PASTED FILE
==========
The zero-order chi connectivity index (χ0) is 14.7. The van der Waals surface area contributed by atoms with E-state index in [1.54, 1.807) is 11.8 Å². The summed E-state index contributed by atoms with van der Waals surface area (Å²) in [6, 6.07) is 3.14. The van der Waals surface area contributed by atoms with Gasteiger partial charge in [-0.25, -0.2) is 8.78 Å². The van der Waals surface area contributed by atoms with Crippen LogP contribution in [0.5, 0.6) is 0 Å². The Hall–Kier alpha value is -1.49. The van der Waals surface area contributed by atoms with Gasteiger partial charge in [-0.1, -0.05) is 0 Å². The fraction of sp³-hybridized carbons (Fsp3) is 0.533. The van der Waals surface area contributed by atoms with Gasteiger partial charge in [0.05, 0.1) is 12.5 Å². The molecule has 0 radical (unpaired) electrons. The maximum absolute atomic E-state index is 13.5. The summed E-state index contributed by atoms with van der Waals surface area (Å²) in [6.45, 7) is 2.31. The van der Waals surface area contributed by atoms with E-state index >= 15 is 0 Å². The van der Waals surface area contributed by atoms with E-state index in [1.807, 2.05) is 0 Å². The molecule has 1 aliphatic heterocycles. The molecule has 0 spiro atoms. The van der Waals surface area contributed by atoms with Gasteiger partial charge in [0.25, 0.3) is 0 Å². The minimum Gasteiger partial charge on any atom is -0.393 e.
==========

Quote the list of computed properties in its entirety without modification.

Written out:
The zero-order chi connectivity index (χ0) is 14.7. The van der Waals surface area contributed by atoms with E-state index in [1.54, 1.807) is 11.8 Å². The summed E-state index contributed by atoms with van der Waals surface area (Å²) in [6, 6.07) is 3.14. The van der Waals surface area contributed by atoms with Gasteiger partial charge in [-0.25, -0.2) is 8.78 Å². The van der Waals surface area contributed by atoms with Crippen LogP contribution in [0.5, 0.6) is 0 Å². The Hall–Kier alpha value is -1.49. The van der Waals surface area contributed by atoms with Gasteiger partial charge in [-0.1, -0.05) is 0 Å². The fraction of sp³-hybridized carbons (Fsp3) is 0.533. The van der Waals surface area contributed by atoms with Gasteiger partial charge in [0.05, 0.1) is 12.5 Å². The molecule has 0 radical (unpaired) electrons. The maximum absolute atomic E-state index is 13.5. The summed E-state index contributed by atoms with van der Waals surface area (Å²) in [6.45, 7) is 2.31. The van der Waals surface area contributed by atoms with E-state index >= 15 is 0 Å². The van der Waals surface area contributed by atoms with E-state index in [1.807, 2.05) is 0 Å². The molecule has 1 aliphatic heterocycles. The molecule has 0 spiro atoms. The van der Waals surface area contributed by atoms with Gasteiger partial charge in [0.25, 0.3) is 0 Å². The minimum Gasteiger partial charge on any atom is -0.393 e.